Their parents rallied around them, hiring the best defense money could buy and hoping to save them from being hanged. Their highly paid, famous defense attorney pulled all kind of tricks out of his hat to get them life in prison, even repeatedly lying. It was the first court case to introduce psychologist and psychiatrist's testimony.

Greg King has written several books about notorious crimes. This book unfolds flawlessly, is well researched and provides thoughtful insight for those aware or unaware of the crime. I'd never heard about this crime before reading this book and was captivated. A perfect novel for true crime aficionados.
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This book is a true story, serial killers and their background, how they grew up has a big play in how they turned out in adulthood.  Many were abused, some had head injuries, many just normal childhood.  This book was eye opening and a disturbing to say the least.  I'm glad I read it and got an insight on what's in the head of serial killers.
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I thought this was very informative book.  Honestly I skipped through quite a few sections because they were very graphic. I don’t think it was necessary to go into such specific detail about the angry and sadistic sexual events of the boys (from age 8-12) when they were very young. A general description would have still allowed the understanding of their lives.  I was fascinated by these two men and thought this book covers new in-depth ground and gives us the true story and dynamic between the two killers.
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I thought this was really well-researched. I usually have a few hang-ups with the true crime genre, but this wasn't exploitative at all. Having not heard of L&L until a few years ago, and then watching a few movies inspired by/about them, I was very interested to read this book and I definitely recommend it for those interested in the case.
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I really enjoyed how the story was laid out. It 1st tells about the families involved in the crime. I tells about the 2 boys young life and And goes on to explain how they came to be who they were. I thoroughly enjoyed this updated new look at the Leopold and Loeb murder of the 1920s. I’ve read about the case and was really glad to get this new book on the subject. 
I didn't think this book was very graphic which is not for me as well as being extremely long and tedious. Overall I think this book was well written, well researched, and definitely tells all the details of the murder that took place.
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Before diving into this one, I had only the most cursory of knowledge regarding the case. An infamous Chicago murder, Leonard and Loeb kidnapped and murdered a young boy from their neighborhood. Here, the author presents a much more detailed account of the crime, the teenage murderers and their victim as the 100-year anniversary approaches. This book certainly feels thoroughly researched and lot of this was completely new to me. Along the way, I had thought the pair were both current University of Chicago students - which they were not. At 18 and 19, they were both already college graduates. Nor was I aware that Loeb and the victim, Bobby Franks, were actually second cousins. I didn't pick up on the Anti-Semitic overtones of the newspaper coverage at the times, or the homosexual angle overall. And I didn't know that Clarence Darrow of Scopes Trial fame was one of the defense attorneys!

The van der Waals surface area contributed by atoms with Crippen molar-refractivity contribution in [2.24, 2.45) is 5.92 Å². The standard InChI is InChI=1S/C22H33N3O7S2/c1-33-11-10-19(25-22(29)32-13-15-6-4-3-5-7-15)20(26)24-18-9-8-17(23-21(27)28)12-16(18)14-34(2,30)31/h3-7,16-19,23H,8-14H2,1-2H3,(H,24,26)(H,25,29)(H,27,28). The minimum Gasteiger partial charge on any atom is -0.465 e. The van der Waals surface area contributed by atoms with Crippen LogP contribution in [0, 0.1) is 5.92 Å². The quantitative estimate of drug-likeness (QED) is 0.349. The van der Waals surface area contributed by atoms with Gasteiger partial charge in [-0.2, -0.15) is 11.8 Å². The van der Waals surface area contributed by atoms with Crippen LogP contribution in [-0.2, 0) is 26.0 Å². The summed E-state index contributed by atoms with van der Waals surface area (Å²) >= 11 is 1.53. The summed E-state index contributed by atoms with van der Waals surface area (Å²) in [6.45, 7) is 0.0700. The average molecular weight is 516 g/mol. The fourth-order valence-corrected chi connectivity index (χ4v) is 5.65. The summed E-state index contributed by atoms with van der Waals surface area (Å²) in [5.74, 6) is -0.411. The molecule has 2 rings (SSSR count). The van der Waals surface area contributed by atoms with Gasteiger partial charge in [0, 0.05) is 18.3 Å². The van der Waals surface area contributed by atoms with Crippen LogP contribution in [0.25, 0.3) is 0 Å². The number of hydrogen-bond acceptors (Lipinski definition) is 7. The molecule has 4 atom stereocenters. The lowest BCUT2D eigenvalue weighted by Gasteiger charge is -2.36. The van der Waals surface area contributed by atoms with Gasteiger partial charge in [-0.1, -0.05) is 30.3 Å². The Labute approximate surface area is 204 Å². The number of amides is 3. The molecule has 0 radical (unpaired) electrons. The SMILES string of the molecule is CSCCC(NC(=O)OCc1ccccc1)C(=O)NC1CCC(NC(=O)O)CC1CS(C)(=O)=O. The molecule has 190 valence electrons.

In this detailed and well-researched account, the book spans background on those involved, the crime itself, the investigation, trial and aftermath. I have to admit, that this was a slower read overall for me. And I am not quite sure why... though in the beginning it really bothered me the way that the authors interchangeably referred to the killers by either their first or last names. It made it seem inconsistent to say "Richard and Leonard" or "Loeb and Nathan". It just really distracted me and made the opening really drag on. But, from the trial onward, I really enjoyed it. I certainly learned quite a bit more in this deep dive into this infamous Chicago crime - it just wasn't quite the pageturner that I was expecting.
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forensic never fails to amaze me and I am so thankful that the technology we have today are able to help with cases that did not have the chance to be solved properly in the past. this novel is so well written and the emotions  are well explained!
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Nothing but the Night delves deep into the "crime of the century"-the murder of Bobby Franks in Chicago, IL. It was fascinating! The story is told in a linear style, which works very well for a historical true crime, and especially when you are listening!